In addition to focusing on career interests, community groups in Chief concentrate on the other parts that make members vibrant individuals. There are networking groups based on professional interests, personal interests, identity, ethnic and race-based groups, location, and so much more. 

"The focus is less on demographics and more on the psychographics of who the members are,” said Adrienne Weil, SVP, member engagement and strategic services, at the American Hotel & Lodging Association. “Even though people can coalesce around a professional topic, it's about the individual. Chief sees people as full humans, rather than just what they do during working hours."

Considerations for associations: Is there an opportunity to rebalance a focus on the whole person, rather than just the part associated with the job?

5. Inclusive Environment

We all want our associations to be more inclusive and matching these intentions with action is critical.

"Chief, for all its exclusivity, is intentional in their membership recruitment of candidates of diverse backgrounds,” said Stefanie Reeves, FASAE, CAE, deputy chief of public policy and engagement at the American Psychological Association. “In addition to their recruitment efforts, Chief provides a welcoming environment that makes their members truly feel like they belong. The lesson learned: be intentional when seeking a diverse membership.”

Considerations for associations: As an association professional, how can you intentionally invite a broader membership and thought leaders and then consistently engage them? 

6. Expanded Network

While associations bring together professionals from the same industry, Chief turns this idea on its head by bringing together high-achieving women from different segments and industries. This is a big part of the appeal.

“I wanted to expand my network beyond just associations for the diversity of thought,” said Weil. “I liked that the vibe was about expanding the pie for everyone where women can support each other."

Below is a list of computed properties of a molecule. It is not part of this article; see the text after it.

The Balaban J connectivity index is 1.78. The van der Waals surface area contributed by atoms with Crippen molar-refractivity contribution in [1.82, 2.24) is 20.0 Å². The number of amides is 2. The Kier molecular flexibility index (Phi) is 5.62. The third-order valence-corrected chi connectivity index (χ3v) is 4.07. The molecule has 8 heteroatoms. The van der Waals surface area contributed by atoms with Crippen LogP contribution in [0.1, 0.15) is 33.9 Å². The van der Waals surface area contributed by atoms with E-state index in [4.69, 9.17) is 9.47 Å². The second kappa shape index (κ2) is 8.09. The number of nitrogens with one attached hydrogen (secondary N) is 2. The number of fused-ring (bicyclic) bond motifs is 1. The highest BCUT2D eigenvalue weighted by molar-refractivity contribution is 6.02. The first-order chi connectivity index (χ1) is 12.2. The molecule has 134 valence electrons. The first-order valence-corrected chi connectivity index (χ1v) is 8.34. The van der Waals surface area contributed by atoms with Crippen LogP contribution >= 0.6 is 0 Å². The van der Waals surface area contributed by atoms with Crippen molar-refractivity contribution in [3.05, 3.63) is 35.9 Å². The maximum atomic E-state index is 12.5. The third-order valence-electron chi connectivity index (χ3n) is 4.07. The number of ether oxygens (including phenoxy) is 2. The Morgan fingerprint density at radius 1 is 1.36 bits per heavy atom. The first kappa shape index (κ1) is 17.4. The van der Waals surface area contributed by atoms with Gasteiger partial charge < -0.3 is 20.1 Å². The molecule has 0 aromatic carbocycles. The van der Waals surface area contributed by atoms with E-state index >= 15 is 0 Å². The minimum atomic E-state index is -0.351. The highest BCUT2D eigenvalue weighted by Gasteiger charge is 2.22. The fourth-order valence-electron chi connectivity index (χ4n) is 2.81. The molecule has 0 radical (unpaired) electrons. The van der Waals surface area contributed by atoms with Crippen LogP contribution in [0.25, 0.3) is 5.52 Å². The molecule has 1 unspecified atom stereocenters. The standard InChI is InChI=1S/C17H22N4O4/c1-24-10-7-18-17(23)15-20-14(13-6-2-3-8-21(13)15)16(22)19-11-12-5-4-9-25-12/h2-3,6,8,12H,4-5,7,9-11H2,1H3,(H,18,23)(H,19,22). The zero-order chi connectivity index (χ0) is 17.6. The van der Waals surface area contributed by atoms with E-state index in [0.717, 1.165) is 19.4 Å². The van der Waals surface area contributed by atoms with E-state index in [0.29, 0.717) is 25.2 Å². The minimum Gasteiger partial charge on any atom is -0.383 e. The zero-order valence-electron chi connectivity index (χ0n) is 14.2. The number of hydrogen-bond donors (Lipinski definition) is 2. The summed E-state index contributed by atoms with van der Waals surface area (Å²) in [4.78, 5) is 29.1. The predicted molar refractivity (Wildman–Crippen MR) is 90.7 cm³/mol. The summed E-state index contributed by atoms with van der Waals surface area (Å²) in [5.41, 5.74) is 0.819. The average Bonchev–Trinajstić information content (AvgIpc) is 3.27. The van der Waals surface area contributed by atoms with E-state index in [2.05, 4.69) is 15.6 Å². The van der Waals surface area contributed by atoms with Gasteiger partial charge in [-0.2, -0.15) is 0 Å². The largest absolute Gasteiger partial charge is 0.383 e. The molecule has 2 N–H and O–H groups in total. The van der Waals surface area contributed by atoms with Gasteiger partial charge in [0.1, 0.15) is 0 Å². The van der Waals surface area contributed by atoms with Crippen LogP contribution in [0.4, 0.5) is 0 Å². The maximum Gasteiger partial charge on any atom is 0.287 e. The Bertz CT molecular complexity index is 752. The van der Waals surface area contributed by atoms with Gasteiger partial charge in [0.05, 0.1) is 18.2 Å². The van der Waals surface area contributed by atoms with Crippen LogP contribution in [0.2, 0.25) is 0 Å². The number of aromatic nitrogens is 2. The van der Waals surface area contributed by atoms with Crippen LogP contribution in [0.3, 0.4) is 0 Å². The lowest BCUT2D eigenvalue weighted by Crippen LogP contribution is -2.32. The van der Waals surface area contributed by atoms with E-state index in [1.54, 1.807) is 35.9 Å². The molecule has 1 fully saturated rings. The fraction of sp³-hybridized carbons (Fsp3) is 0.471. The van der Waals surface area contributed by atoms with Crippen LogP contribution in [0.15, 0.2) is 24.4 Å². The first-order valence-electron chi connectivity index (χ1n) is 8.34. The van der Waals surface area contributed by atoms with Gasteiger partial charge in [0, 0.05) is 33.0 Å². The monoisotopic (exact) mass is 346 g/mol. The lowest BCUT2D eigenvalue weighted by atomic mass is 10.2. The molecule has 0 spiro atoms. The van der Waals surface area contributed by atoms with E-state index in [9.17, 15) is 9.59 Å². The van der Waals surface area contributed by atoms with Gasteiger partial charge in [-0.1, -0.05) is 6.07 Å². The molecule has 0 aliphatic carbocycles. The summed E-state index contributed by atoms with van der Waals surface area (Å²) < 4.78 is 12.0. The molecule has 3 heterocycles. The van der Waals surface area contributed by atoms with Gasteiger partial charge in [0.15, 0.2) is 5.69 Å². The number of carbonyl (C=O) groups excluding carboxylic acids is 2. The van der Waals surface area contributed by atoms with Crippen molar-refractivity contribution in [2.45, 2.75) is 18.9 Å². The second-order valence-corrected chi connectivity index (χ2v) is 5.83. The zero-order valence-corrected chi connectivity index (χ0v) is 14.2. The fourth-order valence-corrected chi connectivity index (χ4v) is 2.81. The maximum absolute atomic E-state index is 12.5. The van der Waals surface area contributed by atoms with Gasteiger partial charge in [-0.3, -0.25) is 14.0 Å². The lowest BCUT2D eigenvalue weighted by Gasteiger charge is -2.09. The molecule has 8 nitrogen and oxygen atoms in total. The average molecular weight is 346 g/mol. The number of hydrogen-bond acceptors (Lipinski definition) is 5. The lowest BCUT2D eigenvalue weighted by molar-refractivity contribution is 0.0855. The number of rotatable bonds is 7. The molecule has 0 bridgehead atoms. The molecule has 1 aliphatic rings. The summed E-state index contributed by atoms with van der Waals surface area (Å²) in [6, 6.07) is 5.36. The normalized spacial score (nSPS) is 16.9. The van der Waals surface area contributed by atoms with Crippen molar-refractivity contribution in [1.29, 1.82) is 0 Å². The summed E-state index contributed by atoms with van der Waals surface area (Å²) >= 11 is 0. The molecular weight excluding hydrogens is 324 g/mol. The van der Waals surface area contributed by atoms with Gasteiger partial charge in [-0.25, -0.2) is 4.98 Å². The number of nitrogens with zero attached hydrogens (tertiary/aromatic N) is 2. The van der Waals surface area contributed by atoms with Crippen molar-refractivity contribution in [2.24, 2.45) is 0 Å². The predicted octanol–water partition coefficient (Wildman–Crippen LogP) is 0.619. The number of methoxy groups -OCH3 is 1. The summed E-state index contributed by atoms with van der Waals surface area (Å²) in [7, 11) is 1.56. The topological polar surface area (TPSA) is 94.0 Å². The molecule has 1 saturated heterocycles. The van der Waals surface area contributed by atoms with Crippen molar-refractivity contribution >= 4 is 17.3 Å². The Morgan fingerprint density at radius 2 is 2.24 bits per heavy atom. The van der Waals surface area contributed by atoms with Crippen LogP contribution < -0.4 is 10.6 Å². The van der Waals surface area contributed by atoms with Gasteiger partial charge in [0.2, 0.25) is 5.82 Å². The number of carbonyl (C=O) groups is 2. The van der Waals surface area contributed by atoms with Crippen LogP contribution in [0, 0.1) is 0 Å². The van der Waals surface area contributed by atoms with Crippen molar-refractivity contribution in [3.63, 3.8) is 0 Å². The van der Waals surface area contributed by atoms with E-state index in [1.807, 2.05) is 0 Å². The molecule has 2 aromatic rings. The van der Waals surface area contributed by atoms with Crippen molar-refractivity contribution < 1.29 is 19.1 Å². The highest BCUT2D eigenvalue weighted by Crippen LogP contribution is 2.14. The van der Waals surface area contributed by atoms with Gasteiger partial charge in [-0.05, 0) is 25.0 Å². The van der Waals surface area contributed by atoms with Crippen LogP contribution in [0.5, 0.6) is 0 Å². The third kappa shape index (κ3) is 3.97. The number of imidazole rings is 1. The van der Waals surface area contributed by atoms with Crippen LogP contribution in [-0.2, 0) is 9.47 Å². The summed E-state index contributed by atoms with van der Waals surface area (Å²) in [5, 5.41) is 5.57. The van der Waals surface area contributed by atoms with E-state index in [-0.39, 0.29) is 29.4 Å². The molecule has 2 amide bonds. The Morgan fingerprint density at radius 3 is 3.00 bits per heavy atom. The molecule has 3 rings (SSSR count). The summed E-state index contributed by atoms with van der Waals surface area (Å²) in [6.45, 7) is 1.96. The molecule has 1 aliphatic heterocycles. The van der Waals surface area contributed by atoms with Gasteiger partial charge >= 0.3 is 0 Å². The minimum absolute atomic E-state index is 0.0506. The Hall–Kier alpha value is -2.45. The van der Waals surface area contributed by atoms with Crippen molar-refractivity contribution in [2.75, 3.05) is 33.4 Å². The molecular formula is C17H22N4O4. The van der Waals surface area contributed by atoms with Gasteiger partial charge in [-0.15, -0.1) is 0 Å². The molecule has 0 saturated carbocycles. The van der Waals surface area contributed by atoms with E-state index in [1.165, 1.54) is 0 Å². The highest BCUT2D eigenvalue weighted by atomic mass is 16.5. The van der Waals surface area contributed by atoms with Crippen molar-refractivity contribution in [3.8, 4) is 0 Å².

Considerations for associations: While most associations are built around a specific trade or industry, are there ways to bring in allied groups or a broader field to encourage more cross-pollination of ideas? 

7. Digital-First Thinking

Chief launched in 2019 as a digital-first platform and the technology behind it is custom-built.

“They worked directly with members to understand what they were looking for in an online community and how they would use it,” said Horner. “It's an incredibly active online community as it was built for members by members.”

Considerations for associations: How can associations transform their technology to adapt to the requirements of digital natives and our current and future members?

While associations are most often steeped in tradition and process, Chief offers a fresh perspective from which we can all draw. One final consideration, if we were creating our association from scratch today, what would we do differently to meet member needs? From virtual meetups to user-generated content, to embracing the whole person beyond the professional persona, these are the needs of today's members—let’s try to give them more of what they want.

Jennifer Lewi, CAE

Jennifer Lewi, MBA, ACC, CAE, is vice president of career development and conferences at the School Nutrition Association and a trained career and professional coach.